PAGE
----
2018-01-04 / Front Page

City swaps downtown properties

By Grant McPherson Staff Writer


Williams Court Park is located at the end of Williams Court and at the corner of South Street and Green streets. Adams has photos of children climbing a wall of the park next to his property, which is also next to a parking lot for his tenants. (Grant McPherson photo) Williams Court Park is located at the end of Williams Court and at the corner of South Street and Green streets. Adams has photos of children climbing a wall of the park next to his property, which is also next to a parking lot for his tenants. (Grant McPherson photo) BIDDEFORD – The city will exchange properties with a resident near Williams Court Park to make access safer and give neighbors more privacy.

Dan Adams, a Biddeford resident, said that since Williams Court Park’s construction in 2010 people have walked through his property at 49 Center St. to access the park. He said among the many concerns he has about people accessing the park through his property, one of his biggest is that children will often sled down the path and into the driveway where his tenants park their cars. He said he was concerned an accident could occur and he could be held liable. Adams owns and rents out an apartment building adjacent to 49 Center St. He said he’s lost tenants because people walking to and from the park have been noisy and touched his tenants’ vehicles as they walk by.


A sign that displays park rules was placed next to Dan Adam’s property at 49 Center St. He said the sign made the area by his property look like an official entrance to the park, even though to access the park, one would have to cross his property in order to do so. Adams said he’s been concerned about people walking across his property since the first portion of the park was built in 2010. (Grant McPherson photo) A sign that displays park rules was placed next to Dan Adam’s property at 49 Center St. He said the sign made the area by his property look like an official entrance to the park, even though to access the park, one would have to cross his property in order to do so. Adams said he’s been concerned about people walking across his property since the first portion of the park was built in 2010. (Grant McPherson photo) Adams purchased 49 Center St. in 2006, which is assessed at $59,900. The city will give 57 Pike St. to Adams, which is assessed at $33,300. Adams will also pay for the abatement, demolition and stabilization of soil at 49 Center St., which is expected to cost between $12,000 and $15,000. Adams said he plans to renovate 57 Pike St. into a single family home.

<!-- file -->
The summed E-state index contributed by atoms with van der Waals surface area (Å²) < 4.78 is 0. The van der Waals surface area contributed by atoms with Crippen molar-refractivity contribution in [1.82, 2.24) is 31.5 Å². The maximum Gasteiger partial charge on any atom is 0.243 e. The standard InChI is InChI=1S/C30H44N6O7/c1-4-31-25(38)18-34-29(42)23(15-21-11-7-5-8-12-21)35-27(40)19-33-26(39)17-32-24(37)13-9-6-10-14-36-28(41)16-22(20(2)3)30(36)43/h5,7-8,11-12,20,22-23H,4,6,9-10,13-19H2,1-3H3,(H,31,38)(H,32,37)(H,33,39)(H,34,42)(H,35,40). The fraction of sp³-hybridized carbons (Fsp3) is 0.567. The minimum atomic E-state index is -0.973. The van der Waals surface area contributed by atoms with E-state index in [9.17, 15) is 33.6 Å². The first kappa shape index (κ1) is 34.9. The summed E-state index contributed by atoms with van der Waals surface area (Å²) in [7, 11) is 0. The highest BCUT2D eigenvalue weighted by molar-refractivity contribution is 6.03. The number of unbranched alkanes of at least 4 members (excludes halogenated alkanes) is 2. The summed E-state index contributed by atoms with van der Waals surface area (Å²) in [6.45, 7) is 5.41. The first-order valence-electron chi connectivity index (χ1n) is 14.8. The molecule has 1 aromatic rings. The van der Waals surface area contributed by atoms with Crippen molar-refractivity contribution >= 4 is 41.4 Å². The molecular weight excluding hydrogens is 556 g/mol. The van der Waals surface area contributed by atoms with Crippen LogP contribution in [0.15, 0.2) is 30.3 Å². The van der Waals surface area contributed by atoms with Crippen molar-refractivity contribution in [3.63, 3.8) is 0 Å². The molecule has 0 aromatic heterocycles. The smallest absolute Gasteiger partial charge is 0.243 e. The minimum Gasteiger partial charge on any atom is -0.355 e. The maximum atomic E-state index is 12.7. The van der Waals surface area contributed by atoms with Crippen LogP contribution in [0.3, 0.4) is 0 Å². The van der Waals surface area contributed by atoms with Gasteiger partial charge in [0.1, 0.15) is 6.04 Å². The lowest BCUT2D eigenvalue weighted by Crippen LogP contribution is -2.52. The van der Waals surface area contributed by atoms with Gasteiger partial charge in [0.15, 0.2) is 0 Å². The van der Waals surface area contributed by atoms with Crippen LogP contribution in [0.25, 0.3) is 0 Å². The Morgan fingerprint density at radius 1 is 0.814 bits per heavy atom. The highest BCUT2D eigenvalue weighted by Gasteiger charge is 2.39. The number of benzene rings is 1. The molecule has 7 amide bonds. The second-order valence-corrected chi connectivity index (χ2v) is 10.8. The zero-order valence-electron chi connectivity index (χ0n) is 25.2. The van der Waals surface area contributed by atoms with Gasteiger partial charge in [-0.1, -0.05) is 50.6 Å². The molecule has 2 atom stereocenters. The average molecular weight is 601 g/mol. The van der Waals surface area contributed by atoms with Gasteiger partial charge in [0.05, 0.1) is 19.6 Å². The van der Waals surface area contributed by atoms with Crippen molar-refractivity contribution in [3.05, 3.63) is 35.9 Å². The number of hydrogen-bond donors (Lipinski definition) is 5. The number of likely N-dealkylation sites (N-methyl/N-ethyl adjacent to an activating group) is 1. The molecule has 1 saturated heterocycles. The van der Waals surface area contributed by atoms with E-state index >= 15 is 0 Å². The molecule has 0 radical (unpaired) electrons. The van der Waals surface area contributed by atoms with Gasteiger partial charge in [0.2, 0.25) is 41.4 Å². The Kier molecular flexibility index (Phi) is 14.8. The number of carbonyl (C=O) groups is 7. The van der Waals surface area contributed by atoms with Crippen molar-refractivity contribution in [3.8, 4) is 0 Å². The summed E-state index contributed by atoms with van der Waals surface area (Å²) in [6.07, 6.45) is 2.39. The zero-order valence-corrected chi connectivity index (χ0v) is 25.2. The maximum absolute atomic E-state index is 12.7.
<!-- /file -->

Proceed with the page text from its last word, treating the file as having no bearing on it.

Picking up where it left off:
Dan Adams, Biddeford resident and owner of 49 Center St., will exhange his property with the city for the municipally owned 57 Pike St., if the city council approves. The building at 49 Center St., to Adams' right, will be demolished. Adams stands at the top of the path that leads from his property to Williams Court Park. Adams said the path is unsafe during the winter and his tenants in the adjacent property would like more privacy. (Grant McPherson photo) Dan Adams, Biddeford resident and owner of 49 Center St., will exhange his property with the city for the municipally owned 57 Pike St., if the city council approves. The building at 49 Center St., to Adams' right, will be demolished. Adams stands at the top of the path that leads from his property to Williams Court Park. Adams said the path is unsafe during the winter and his tenants in the adjacent property would like more privacy. (Grant McPherson photo) “There is a constant flow of traffic through my driveway,” Adams said. “Although it’s not an official entrance to the park, the only way to get through the park from the southern side is through my driveway. The city even put up signs that are only viewable from my driveway. The city liked the idea of having a nice public entrance to the park but there wasn’t money in the budget to purchase the property. That’s when we came up with a creative solution that will cost the city no money.”

Linda Waters, community development coordinator, said the city could eventually build a park entrance but there are no plans to at this time. Adams will also retain a seven-foot portion of 49 Center St. to allow his tenants in the adjacent building to park. Adams will pay for installation of a fence between his tenants’ driveway and the rest of 49 Center St. Waters said the taxes and deed registration of the new house that Adams will renovate on Pike Street will be new revenue for the city.

City Manager Jim Bennett said the demolition of 49 Center St. and a new park entrance, if it is built, would fit in with the city’s continued downtown economic growth.

“It’s a good deal for everybody,” Waters said. “The city someday wants to build a nice entrance to the park there but for right now it will be safer for everybody. With the revitalization going on on Center Street, it will be a nice addition there.”

Adams said the pathway to the park next to his property is particularly dangerous in winter, as the snow is not cleared and the path is quite steep. He said he’s been to council meetings regarding the park since it was built almost eight years ago. While it has been a long process, Adams said he is grateful for the city’s cooperation.

“It’s been great working with the city,” he said. “It’s a complicated enough trade. I’ve been impressed with the help of Linda and others at city hall who have been able to look at it creatively and works towards a common goal.”

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